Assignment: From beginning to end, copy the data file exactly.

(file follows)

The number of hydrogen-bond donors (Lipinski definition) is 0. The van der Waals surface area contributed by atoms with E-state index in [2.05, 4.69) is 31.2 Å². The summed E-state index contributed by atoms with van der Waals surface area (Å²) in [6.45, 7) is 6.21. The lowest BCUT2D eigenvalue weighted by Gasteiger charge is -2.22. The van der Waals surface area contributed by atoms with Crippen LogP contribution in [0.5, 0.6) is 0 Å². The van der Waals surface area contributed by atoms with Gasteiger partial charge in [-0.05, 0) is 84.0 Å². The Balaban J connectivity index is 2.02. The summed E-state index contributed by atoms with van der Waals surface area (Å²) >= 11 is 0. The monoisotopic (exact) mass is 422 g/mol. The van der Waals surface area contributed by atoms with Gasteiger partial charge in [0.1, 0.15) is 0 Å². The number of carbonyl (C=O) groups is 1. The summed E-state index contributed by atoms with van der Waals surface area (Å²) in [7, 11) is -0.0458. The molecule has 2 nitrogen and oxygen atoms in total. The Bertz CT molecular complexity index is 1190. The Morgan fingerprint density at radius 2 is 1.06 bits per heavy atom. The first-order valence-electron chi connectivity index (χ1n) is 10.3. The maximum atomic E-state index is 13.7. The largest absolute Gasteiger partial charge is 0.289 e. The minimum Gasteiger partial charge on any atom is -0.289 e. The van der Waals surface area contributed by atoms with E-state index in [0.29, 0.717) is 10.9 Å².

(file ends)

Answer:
The number of hydrogen-bond donors (Lipinski definition) is 0. The van der Waals surface area contributed by atoms with E-state index in [2.05, 4.69) is 31.2 Å². The summed E-state index contributed by atoms with van der Waals surface area (Å²) in [6.45, 7) is 6.21. The lowest BCUT2D eigenvalue weighted by Gasteiger charge is -2.22. The van der Waals surface area contributed by atoms with Crippen LogP contribution in [0.5, 0.6) is 0 Å². The van der Waals surface area contributed by atoms with Gasteiger partial charge in [-0.05, 0) is 84.0 Å². The Balaban J connectivity index is 2.02. The summed E-state index contributed by atoms with van der Waals surface area (Å²) >= 11 is 0. The monoisotopic (exact) mass is 422 g/mol. The van der Waals surface area contributed by atoms with Gasteiger partial charge in [0.1, 0.15) is 0 Å². The number of carbonyl (C=O) groups is 1. The summed E-state index contributed by atoms with van der Waals surface area (Å²) in [7, 11) is -0.0458. The molecule has 2 nitrogen and oxygen atoms in total. The Bertz CT molecular complexity index is 1190. The Morgan fingerprint density at radius 2 is 1.06 bits per heavy atom. The first-order valence-electron chi connectivity index (χ1n) is 10.3. The maximum atomic E-state index is 13.7. The largest absolute Gasteiger partial charge is 0.289 e. The minimum Gasteiger partial charge on any atom is -0.289 e. The van der Waals surface area contributed by atoms with E-state index in [0.29, 0.717) is 10.9 Å².